Bruce Springsteen. On April 11, Bruce Springsteen and The E Street Band, 2023 Tour, will perform at UBS Arena in Elmont. –Judy Weinberg
The housing market. A surge in mortgage rates helped slow down the growth in home prices in 2022 and showed just how unpredictable interest rates can be. We’ll learn more about how the market performed during the traditionally slower winter months when real estate brokerage Douglas Elliman and appraisal firm Miller Samuel release first-quarter data on the number of sales and prices in late April.
Keep an eye on the number of homes on the market. If the supply of for-sale homes doesn’t increase from winter 2022’s record lows, homebuyers may have longer to wait for relief on prices. –Jonathan LaMantia
LIRR Main Line expansion. Although the LIRR finished construction of its 10-mile Third Track between Floral Park and Hicksville in October, work remains to be done to complete the entire $2.5 billion expansion project, including various station improvements. The LIRR said it will achieve “substantial completion” of the entire project in April. –Alfonso Castillo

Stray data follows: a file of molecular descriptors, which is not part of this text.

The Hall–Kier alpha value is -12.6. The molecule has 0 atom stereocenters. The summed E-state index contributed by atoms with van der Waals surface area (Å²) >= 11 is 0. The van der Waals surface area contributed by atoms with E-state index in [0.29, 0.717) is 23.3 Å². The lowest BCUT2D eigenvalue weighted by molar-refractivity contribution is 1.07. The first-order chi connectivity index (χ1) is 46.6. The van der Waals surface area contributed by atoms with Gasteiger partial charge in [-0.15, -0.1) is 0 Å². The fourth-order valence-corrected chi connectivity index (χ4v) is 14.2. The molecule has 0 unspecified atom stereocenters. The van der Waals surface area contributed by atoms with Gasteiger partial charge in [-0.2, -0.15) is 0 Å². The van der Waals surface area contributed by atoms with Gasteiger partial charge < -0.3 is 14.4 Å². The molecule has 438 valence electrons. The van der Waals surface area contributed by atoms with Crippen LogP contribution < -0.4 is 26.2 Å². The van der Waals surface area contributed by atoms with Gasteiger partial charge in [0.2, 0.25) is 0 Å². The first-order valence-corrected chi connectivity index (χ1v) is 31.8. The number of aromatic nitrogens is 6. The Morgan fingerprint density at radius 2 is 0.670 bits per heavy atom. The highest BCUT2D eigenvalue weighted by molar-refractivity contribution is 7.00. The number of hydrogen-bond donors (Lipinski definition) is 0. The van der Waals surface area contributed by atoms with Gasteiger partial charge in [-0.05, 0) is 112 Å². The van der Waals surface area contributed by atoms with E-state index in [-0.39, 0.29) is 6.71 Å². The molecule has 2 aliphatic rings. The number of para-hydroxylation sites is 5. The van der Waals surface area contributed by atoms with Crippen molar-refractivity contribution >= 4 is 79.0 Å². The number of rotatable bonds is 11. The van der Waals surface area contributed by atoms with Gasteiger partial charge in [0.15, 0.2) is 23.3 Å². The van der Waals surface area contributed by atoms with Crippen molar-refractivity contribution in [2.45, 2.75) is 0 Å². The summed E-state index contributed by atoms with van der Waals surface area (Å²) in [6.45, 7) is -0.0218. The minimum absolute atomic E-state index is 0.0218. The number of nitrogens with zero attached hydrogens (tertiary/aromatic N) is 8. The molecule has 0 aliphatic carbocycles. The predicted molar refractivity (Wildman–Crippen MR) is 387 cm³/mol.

State budget sets the tone. The state budget is due by April 1 and will have to balance the needs of progressives in the Legislature with Gov. Kathy Hochul’s plan for fiscal prudence as the state heads into continued difficult economic times. –Michael Gormley
Wyandanch Rising. Phase II of the $500 million public-private revitalization effort in downtown Wyandanch is expected to begin in 2023. This is the first time that the redevelopment work will move south of the LIRR tracks, reaching on the east side of Straight Path down to Commonwealth Drive. It will begin with a groundbreaking for a new mixed-use apartment building in May. –Denise Bonilla
Blink-182 is back. The band brings its North American Tour to UBS Arena on May 20.
LI Marathon.The Jovia Long Island Marathon Weekend takes place May 5-7 at Eisenhower Park.
Anita Baker performs. The singer-songwriter known for her soulful ballads comes to UBS Arena on May 12.
Splish Splash reopens. The Calverton water park opens again on May 27 for the summer season at 10 a.m.